The NATO chief said on Sunday that the war in Ukraine could last for years and that Ukrainian forces have faced intensified Russian assaults after the EU executive recommended that Kyiv be granted candidate status. block membership.
NATO Secretary General Jens Stoltenberg was quoted by German newspaper Bild am Sonntag as saying that supplying advanced weapons to Ukrainian troops would increase the chances of freeing the eastern Donbass region from Russian control.
“We have to be prepared for the fact that it could take years. We must not relax our support for Ukraine,” he said. “Although the costs are high, not just for military support, but also because of rising energy and food prices.”
British Prime Minister Boris Johnson, who visited Kyiv on Friday, made similar comments about the need to prepare for a long war in an op-ed in London’s Sunday Times newspaper.
Speaking to reporters on Saturday, he stressed the need to avoid ‘Ukrainian fatigue’ and with Russian forces ‘moving bit by bit’, for the allies to show the Ukrainians they were there to support them. for a long time.
In the op-ed, he said that meant making sure “Ukraine gets weapons, equipment, ammunition and training faster than the invader.”
“Time is the vital factor,” Johnson said. “Everything will depend on Ukraine’s ability to build up its ability to defend its soil faster than Russia can renew its ability to attack.” Ukraine received a significant boost on Friday when the European Commission recommended that it be granted EU candidate status – something European Union countries are expected to endorse at a summit this week.
This would put Ukraine on the right path to realizing an aspiration considered out of reach before the February 24 Russian invasion, even if actual membership could take years.
On the Ukrainian battlefields, Russian attacks have intensified.
Sievierodonetsk, a main target of Moscow’s offensive to take full control of the eastern Luhansk region, again came under heavy artillery and rocket fire as Russian forces attacked areas outside of the industrial city, the Ukrainian military said.
The Ukrainian Armed Forces General Staff has admitted that its forces suffered a military setback in the settlement of Metolkin, just southeast of Sievierodonetsk.
“As a result of artillery fire and an assault, the enemy has partial success in the village of Metolkine, trying to gain a foothold,” he said in a Facebook post on Saturday evening.
Serhiy Gaidai, the Ukrainian-appointed governor of Luhansk, spoke in a separate online post about the “difficult battles” in Metolkin.
Russian news agency Tass, citing a source working for Russian-backed separatists, said many Ukrainian fighters had surrendered to Metolkin.
In the northwest, several Russian missiles hit a gas plant in Izium district, and Russian rockets rained down on a suburb of Kharkiv, Ukraine’s second-largest city, hitting a municipal building and starting a fire in an apartment building, but no casualties, Ukrainian authorities said.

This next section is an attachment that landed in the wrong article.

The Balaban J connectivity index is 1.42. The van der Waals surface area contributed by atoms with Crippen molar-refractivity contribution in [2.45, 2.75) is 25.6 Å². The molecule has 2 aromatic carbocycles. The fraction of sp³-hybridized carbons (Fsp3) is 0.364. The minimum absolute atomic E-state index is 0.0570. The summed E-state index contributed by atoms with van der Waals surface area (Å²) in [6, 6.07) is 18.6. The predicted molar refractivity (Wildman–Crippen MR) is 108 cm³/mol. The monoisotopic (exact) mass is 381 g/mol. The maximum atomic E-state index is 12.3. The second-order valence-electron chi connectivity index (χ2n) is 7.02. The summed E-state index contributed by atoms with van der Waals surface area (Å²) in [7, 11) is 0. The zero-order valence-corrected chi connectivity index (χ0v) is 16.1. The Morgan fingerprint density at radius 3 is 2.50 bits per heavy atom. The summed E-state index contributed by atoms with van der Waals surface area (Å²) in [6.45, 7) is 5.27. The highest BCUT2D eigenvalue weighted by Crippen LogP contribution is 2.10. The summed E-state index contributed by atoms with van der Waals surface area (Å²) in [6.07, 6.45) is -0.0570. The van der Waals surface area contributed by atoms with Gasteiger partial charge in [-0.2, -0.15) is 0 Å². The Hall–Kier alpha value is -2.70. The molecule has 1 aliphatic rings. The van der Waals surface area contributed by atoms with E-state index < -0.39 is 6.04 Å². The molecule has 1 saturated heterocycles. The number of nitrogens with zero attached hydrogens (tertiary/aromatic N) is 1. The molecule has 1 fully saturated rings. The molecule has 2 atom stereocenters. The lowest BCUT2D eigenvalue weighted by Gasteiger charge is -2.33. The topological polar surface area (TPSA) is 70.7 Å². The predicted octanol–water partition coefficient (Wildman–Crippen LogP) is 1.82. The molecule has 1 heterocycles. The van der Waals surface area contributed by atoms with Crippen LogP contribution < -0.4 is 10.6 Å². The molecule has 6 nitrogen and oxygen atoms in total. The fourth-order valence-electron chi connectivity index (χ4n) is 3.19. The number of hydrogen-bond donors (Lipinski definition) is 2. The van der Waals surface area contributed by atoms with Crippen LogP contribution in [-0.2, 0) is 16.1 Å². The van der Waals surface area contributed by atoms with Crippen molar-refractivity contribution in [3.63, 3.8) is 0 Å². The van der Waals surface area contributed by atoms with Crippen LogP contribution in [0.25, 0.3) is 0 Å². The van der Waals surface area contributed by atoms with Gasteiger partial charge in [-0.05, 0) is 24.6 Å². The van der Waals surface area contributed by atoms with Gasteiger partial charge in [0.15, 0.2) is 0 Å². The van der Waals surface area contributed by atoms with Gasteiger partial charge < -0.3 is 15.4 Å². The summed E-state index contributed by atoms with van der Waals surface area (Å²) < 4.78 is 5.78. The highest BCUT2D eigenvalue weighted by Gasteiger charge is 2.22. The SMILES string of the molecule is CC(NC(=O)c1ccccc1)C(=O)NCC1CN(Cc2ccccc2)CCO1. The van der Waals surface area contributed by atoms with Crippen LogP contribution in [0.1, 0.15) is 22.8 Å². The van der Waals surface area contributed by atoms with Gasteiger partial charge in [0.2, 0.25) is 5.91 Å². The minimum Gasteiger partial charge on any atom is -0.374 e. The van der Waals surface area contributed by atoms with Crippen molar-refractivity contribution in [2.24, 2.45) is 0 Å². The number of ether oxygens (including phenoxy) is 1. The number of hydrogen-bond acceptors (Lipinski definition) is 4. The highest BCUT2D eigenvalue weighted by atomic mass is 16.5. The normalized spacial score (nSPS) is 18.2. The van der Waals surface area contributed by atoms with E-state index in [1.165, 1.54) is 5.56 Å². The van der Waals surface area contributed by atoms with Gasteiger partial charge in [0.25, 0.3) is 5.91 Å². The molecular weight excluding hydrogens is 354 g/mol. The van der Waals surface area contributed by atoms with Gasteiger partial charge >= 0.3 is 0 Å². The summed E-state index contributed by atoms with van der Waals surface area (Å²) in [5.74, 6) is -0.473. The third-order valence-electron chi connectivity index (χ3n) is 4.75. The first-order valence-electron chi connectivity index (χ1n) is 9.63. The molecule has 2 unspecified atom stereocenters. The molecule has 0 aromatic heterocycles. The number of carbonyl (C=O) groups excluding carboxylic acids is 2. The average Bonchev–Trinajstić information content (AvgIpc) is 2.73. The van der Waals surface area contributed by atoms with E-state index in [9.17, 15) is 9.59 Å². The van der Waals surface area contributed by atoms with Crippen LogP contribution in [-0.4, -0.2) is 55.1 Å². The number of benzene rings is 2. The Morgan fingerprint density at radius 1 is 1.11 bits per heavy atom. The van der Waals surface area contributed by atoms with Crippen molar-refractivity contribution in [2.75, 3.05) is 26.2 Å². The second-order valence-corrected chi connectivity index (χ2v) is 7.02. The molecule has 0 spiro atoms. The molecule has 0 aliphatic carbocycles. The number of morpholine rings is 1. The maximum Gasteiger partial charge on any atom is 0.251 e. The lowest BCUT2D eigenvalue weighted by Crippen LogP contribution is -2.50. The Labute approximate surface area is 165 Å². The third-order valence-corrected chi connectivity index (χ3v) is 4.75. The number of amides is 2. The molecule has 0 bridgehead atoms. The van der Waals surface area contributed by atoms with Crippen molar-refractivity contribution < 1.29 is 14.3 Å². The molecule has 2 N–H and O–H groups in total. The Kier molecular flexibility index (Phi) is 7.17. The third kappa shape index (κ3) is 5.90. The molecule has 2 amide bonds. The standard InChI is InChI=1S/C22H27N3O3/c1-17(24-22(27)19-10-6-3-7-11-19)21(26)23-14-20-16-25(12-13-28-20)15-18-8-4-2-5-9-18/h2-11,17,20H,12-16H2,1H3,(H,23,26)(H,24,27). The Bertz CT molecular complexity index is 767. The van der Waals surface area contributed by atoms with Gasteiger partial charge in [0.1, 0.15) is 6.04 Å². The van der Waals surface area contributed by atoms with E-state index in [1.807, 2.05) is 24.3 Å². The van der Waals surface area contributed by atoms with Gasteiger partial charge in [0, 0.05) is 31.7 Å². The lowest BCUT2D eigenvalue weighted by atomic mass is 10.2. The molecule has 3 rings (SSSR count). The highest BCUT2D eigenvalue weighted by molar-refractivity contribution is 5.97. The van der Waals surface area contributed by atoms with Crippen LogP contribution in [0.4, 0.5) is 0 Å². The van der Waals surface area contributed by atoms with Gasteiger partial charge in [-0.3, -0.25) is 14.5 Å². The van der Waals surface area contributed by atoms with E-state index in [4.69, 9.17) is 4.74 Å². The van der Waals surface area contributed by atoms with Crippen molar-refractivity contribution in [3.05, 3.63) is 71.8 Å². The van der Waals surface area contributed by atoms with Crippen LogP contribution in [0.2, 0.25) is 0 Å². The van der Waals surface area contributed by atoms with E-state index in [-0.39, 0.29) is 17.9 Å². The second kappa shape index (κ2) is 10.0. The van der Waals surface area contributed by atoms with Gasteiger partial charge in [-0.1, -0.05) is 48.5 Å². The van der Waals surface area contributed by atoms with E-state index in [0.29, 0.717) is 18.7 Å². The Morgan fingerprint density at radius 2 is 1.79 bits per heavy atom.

Ukrainian authorities also reported shelling of locations further west in Poltava and Dnipropetrovsk, and on Saturday said three Russian missiles destroyed a fuel storage depot in the city of Novomoskovsk, injuring 11 people, including one seriously.
The Ukrainian Armed Forces General Staff said Russian troops on a reconnaissance mission near the town of Krasnopillya were repelled with heavy casualties on Saturday.
Reuters could not independently confirm the battlefield accounts.
Ukrainian President Volodymyr Zelenskiy, whose challenge inspired Ukrainians and won him global respect, said in a Telegram post on Saturday that he visited soldiers on the southern frontline in the Mykolaiv region, about 550 km (340 miles) south of Kyiv.
“Our brave men and women. Each one of them is working hard,” he said. “We will definitely hold on! We will definitely win! »
A video showed Zelenskiy in his trademark khaki t-shirt handing out medals and posing for selfies with servicemen.
Zelenskiy’s office said he also visited National Guard posts in the southern Odessa region, west of Mykolaiv. Neither he nor his office said when the trips took place, but he did not give his usual Saturday night address.
Zelenskiy has remained mainly in Kyiv since Russia invaded Ukraine, although in recent weeks he has made unannounced visits to Kharkiv and two eastern towns close to the sites of the battles.
One of Russian President Vladimir Putin’s stated goals when he ordered his troops into Ukraine was to halt the eastward expansion of the NATO military alliance and keep the neighbor of south of Moscow outside the Western sphere of influence.
But the war, which has killed thousands, turned cities to rubble and forced millions to flee, has had the opposite effect – convincing Finland and Sweden to seek NATO membership – and helping to open up the way for Ukraine’s application for EU membership.
(Reporting by Reuters bureaus; Writing by Tomasz Janowski and David Brunnstrom; Editing by Grant McCool)
(This story has not been edited by Business Standard staff and is auto-generated from a syndicated feed.)